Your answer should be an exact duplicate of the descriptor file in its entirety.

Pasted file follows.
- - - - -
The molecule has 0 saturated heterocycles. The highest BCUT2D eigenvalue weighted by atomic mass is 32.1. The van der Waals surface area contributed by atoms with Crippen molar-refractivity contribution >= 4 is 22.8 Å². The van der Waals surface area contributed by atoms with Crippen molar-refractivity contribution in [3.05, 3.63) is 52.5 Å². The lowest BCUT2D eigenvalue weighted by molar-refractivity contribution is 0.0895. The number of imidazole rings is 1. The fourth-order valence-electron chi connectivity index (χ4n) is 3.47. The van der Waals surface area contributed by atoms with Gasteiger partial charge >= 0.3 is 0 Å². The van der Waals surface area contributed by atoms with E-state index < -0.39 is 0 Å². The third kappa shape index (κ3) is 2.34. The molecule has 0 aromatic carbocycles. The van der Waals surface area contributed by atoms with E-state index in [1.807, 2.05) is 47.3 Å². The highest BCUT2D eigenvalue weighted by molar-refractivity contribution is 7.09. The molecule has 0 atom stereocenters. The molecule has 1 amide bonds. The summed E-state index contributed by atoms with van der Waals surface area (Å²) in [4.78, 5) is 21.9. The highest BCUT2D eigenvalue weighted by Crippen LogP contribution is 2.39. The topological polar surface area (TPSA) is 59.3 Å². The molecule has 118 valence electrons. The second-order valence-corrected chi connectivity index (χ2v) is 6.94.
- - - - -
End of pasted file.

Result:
The molecule has 0 saturated heterocycles. The highest BCUT2D eigenvalue weighted by atomic mass is 32.1. The van der Waals surface area contributed by atoms with Crippen molar-refractivity contribution >= 4 is 22.8 Å². The van der Waals surface area contributed by atoms with Crippen molar-refractivity contribution in [3.05, 3.63) is 52.5 Å². The lowest BCUT2D eigenvalue weighted by molar-refractivity contribution is 0.0895. The number of imidazole rings is 1. The fourth-order valence-electron chi connectivity index (χ4n) is 3.47. The van der Waals surface area contributed by atoms with Gasteiger partial charge >= 0.3 is 0 Å². The van der Waals surface area contributed by atoms with E-state index < -0.39 is 0 Å². The third kappa shape index (κ3) is 2.34. The molecule has 0 aromatic carbocycles. The van der Waals surface area contributed by atoms with E-state index in [1.807, 2.05) is 47.3 Å². The highest BCUT2D eigenvalue weighted by molar-refractivity contribution is 7.09. The molecule has 0 atom stereocenters. The molecule has 1 amide bonds. The summed E-state index contributed by atoms with van der Waals surface area (Å²) in [4.78, 5) is 21.9. The highest BCUT2D eigenvalue weighted by Crippen LogP contribution is 2.39. The topological polar surface area (TPSA) is 59.3 Å². The molecule has 118 valence electrons. The second-order valence-corrected chi connectivity index (χ2v) is 6.94.